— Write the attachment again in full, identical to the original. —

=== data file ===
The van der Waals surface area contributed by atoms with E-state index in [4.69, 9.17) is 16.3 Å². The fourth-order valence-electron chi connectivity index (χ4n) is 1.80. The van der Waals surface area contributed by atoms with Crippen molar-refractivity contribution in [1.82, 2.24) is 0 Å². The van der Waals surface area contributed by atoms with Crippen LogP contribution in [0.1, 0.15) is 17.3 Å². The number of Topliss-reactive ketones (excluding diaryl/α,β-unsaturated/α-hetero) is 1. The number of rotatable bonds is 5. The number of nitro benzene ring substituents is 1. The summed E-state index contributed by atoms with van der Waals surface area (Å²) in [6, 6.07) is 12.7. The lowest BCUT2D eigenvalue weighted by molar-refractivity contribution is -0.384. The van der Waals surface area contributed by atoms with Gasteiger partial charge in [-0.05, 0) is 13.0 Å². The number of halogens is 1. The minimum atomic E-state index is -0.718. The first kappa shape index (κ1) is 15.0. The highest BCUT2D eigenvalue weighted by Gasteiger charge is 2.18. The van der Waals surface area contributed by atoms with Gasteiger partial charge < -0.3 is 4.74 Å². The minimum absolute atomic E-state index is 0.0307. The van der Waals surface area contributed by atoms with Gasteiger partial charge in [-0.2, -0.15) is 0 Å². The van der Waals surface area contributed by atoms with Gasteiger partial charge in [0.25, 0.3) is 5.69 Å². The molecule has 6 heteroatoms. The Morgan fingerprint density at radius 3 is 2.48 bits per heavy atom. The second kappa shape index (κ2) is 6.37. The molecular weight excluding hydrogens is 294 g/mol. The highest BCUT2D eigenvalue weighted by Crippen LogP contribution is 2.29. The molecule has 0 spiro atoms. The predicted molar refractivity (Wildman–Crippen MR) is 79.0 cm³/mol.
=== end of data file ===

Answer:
The van der Waals surface area contributed by atoms with E-state index in [4.69, 9.17) is 16.3 Å². The fourth-order valence-electron chi connectivity index (χ4n) is 1.80. The van der Waals surface area contributed by atoms with Crippen molar-refractivity contribution in [1.82, 2.24) is 0 Å². The van der Waals surface area contributed by atoms with Crippen LogP contribution in [0.1, 0.15) is 17.3 Å². The number of Topliss-reactive ketones (excluding diaryl/α,β-unsaturated/α-hetero) is 1. The number of rotatable bonds is 5. The number of nitro benzene ring substituents is 1. The summed E-state index contributed by atoms with van der Waals surface area (Å²) in [6, 6.07) is 12.7. The lowest BCUT2D eigenvalue weighted by molar-refractivity contribution is -0.384. The van der Waals surface area contributed by atoms with Gasteiger partial charge in [-0.05, 0) is 13.0 Å². The number of halogens is 1. The minimum atomic E-state index is -0.718. The first kappa shape index (κ1) is 15.0. The highest BCUT2D eigenvalue weighted by Gasteiger charge is 2.18. The van der Waals surface area contributed by atoms with Gasteiger partial charge < -0.3 is 4.74 Å². The minimum absolute atomic E-state index is 0.0307. The van der Waals surface area contributed by atoms with Gasteiger partial charge in [-0.2, -0.15) is 0 Å². The van der Waals surface area contributed by atoms with Gasteiger partial charge in [0.25, 0.3) is 5.69 Å². The molecule has 6 heteroatoms. The Morgan fingerprint density at radius 3 is 2.48 bits per heavy atom. The second kappa shape index (κ2) is 6.37. The molecular weight excluding hydrogens is 294 g/mol. The highest BCUT2D eigenvalue weighted by Crippen LogP contribution is 2.29. The molecule has 0 spiro atoms. The predicted molar refractivity (Wildman–Crippen MR) is 79.0 cm³/mol.